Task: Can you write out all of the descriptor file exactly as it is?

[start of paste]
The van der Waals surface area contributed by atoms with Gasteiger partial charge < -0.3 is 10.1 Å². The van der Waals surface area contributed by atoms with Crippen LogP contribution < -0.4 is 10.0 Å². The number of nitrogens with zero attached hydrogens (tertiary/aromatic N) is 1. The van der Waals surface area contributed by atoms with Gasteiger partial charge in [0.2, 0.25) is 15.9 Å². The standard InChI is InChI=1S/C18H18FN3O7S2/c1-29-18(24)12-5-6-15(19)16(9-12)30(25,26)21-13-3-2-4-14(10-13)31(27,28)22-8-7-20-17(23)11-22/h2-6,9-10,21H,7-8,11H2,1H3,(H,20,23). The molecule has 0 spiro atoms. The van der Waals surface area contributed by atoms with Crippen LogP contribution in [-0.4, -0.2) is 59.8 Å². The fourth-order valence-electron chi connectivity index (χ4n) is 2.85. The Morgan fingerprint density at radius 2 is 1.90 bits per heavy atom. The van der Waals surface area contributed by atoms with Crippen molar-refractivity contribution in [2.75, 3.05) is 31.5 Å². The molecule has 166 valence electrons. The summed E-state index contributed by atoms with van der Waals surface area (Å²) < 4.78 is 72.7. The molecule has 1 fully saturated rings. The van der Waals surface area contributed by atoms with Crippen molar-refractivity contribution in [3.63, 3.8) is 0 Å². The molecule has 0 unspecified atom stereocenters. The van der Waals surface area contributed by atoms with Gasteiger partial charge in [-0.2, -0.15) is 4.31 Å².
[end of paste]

The van der Waals surface area contributed by atoms with Gasteiger partial charge < -0.3 is 10.1 Å². The van der Waals surface area contributed by atoms with Crippen LogP contribution < -0.4 is 10.0 Å². The number of nitrogens with zero attached hydrogens (tertiary/aromatic N) is 1. The van der Waals surface area contributed by atoms with Gasteiger partial charge in [0.2, 0.25) is 15.9 Å². The standard InChI is InChI=1S/C18H18FN3O7S2/c1-29-18(24)12-5-6-15(19)16(9-12)30(25,26)21-13-3-2-4-14(10-13)31(27,28)22-8-7-20-17(23)11-22/h2-6,9-10,21H,7-8,11H2,1H3,(H,20,23). The molecule has 0 spiro atoms. The van der Waals surface area contributed by atoms with Crippen LogP contribution in [-0.4, -0.2) is 59.8 Å². The fourth-order valence-electron chi connectivity index (χ4n) is 2.85. The Morgan fingerprint density at radius 2 is 1.90 bits per heavy atom. The van der Waals surface area contributed by atoms with Crippen molar-refractivity contribution in [2.75, 3.05) is 31.5 Å². The molecule has 166 valence electrons. The summed E-state index contributed by atoms with van der Waals surface area (Å²) < 4.78 is 72.7. The molecule has 1 fully saturated rings. The van der Waals surface area contributed by atoms with Crippen molar-refractivity contribution in [3.63, 3.8) is 0 Å². The molecule has 0 unspecified atom stereocenters. The van der Waals surface area contributed by atoms with Gasteiger partial charge in [-0.2, -0.15) is 4.31 Å².